The Penitentiary in Mass Society
Jacobs applies Edward Shils's interpretation of the dynamics of mass society in order to explain the dramatic events of the past quarter century that have permanently altered Stateville's structure. With the extension of civil rights to previously marginal groups such as racial minorities, the poor, and, ultimately, the incarcerated, prisons have moved from society's periphery toward its center. Accordingly Stateville's control mechanisms became less authoritarian and more legalistic and bureaucratic. As prisoners' rights increased, the preogatives of the staff were sharply curtailed. By the early 1970s the administration proved incapable of dealing with politicized gangs, proliferating interest groups, unionized guards, and interventionist courts.
In addition to extensive archival research, Jacobs spent many months freely interacting with the prisoners, guards, and administrators at Stateville. His lucid presentation of Stateville's troubled history will provide fascinating reading for a wide audience of concerned readers.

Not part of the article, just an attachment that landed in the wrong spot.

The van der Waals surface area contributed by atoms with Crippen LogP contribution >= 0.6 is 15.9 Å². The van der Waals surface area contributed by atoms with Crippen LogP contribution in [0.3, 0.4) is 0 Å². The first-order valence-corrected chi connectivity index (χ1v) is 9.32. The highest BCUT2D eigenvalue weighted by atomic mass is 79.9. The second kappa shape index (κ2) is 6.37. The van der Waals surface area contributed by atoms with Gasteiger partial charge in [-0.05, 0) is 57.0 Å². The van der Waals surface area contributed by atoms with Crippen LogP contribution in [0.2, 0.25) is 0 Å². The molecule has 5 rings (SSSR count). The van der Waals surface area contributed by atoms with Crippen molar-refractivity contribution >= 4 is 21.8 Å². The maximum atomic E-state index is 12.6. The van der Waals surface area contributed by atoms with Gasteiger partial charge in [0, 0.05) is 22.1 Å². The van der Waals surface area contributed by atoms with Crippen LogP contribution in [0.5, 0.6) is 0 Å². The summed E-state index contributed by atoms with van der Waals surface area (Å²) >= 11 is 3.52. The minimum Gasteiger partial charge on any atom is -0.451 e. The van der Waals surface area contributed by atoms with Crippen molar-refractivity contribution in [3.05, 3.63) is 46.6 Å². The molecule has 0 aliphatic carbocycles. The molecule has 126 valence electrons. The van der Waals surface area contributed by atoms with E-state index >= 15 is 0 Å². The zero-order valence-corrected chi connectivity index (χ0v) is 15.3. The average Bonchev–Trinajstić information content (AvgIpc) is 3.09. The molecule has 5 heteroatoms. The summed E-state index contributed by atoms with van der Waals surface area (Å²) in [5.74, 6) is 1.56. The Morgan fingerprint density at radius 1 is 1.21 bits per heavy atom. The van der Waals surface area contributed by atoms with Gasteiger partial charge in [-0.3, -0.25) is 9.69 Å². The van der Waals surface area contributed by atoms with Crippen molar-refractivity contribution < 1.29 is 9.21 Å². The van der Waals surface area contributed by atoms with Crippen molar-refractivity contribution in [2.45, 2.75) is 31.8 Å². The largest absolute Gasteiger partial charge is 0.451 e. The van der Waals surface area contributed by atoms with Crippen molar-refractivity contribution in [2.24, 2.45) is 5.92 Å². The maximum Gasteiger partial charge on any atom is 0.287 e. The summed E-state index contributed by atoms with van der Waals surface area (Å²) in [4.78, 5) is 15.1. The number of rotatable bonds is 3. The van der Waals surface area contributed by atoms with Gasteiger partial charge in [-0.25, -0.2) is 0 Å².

". . . [an] impressive study of a complex social system."—Isidore Silver, Library Journal
Part I - The Authoritarian Regime
1. The Search for a Stable Equilibrium, 1925-36
2. Emergence of Personal Dominance, 1936-61
3. Challenge to Institutional Authority, 1961-70
Part II - The Search for a New Equilibrium
4. Emergence of a Professional Administration, 1970-75
5. Intrusion of the Legal System and Interest Groups
6. Penetration of the Gangs
7. Transition of the Guard Force
8. Overview: Restoration and Beyond
Appendix 1: Participant Observation among Prisoners
Appendix 2: Tables